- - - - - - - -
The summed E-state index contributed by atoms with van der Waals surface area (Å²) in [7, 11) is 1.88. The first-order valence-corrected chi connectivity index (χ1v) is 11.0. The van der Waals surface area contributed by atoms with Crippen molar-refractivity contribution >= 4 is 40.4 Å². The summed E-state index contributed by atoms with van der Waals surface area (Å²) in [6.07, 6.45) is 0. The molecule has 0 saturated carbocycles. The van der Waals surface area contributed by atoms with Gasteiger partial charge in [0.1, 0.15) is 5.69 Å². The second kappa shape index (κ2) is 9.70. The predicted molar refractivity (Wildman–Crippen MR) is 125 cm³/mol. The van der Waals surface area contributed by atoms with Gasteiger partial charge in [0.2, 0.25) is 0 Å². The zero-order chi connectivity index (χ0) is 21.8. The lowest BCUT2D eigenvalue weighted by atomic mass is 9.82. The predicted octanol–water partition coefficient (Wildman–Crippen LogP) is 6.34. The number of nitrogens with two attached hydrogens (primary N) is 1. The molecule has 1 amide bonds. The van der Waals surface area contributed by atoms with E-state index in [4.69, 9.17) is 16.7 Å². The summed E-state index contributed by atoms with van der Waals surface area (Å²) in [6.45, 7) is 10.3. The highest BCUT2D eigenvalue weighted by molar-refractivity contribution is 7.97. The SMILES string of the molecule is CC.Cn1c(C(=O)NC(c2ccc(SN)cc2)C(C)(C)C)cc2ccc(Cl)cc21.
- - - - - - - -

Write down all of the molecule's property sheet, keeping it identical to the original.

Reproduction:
The summed E-state index contributed by atoms with van der Waals surface area (Å²) in [7, 11) is 1.88. The first-order valence-corrected chi connectivity index (χ1v) is 11.0. The van der Waals surface area contributed by atoms with Crippen molar-refractivity contribution >= 4 is 40.4 Å². The summed E-state index contributed by atoms with van der Waals surface area (Å²) in [6.07, 6.45) is 0. The molecule has 0 saturated carbocycles. The van der Waals surface area contributed by atoms with Gasteiger partial charge in [0.1, 0.15) is 5.69 Å². The second kappa shape index (κ2) is 9.70. The predicted molar refractivity (Wildman–Crippen MR) is 125 cm³/mol. The van der Waals surface area contributed by atoms with Gasteiger partial charge in [0.2, 0.25) is 0 Å². The zero-order chi connectivity index (χ0) is 21.8. The lowest BCUT2D eigenvalue weighted by atomic mass is 9.82. The predicted octanol–water partition coefficient (Wildman–Crippen LogP) is 6.34. The number of nitrogens with two attached hydrogens (primary N) is 1. The molecule has 1 amide bonds. The van der Waals surface area contributed by atoms with E-state index in [4.69, 9.17) is 16.7 Å². The summed E-state index contributed by atoms with van der Waals surface area (Å²) in [6.45, 7) is 10.3. The highest BCUT2D eigenvalue weighted by molar-refractivity contribution is 7.97. The SMILES string of the molecule is CC.Cn1c(C(=O)NC(c2ccc(SN)cc2)C(C)(C)C)cc2ccc(Cl)cc21.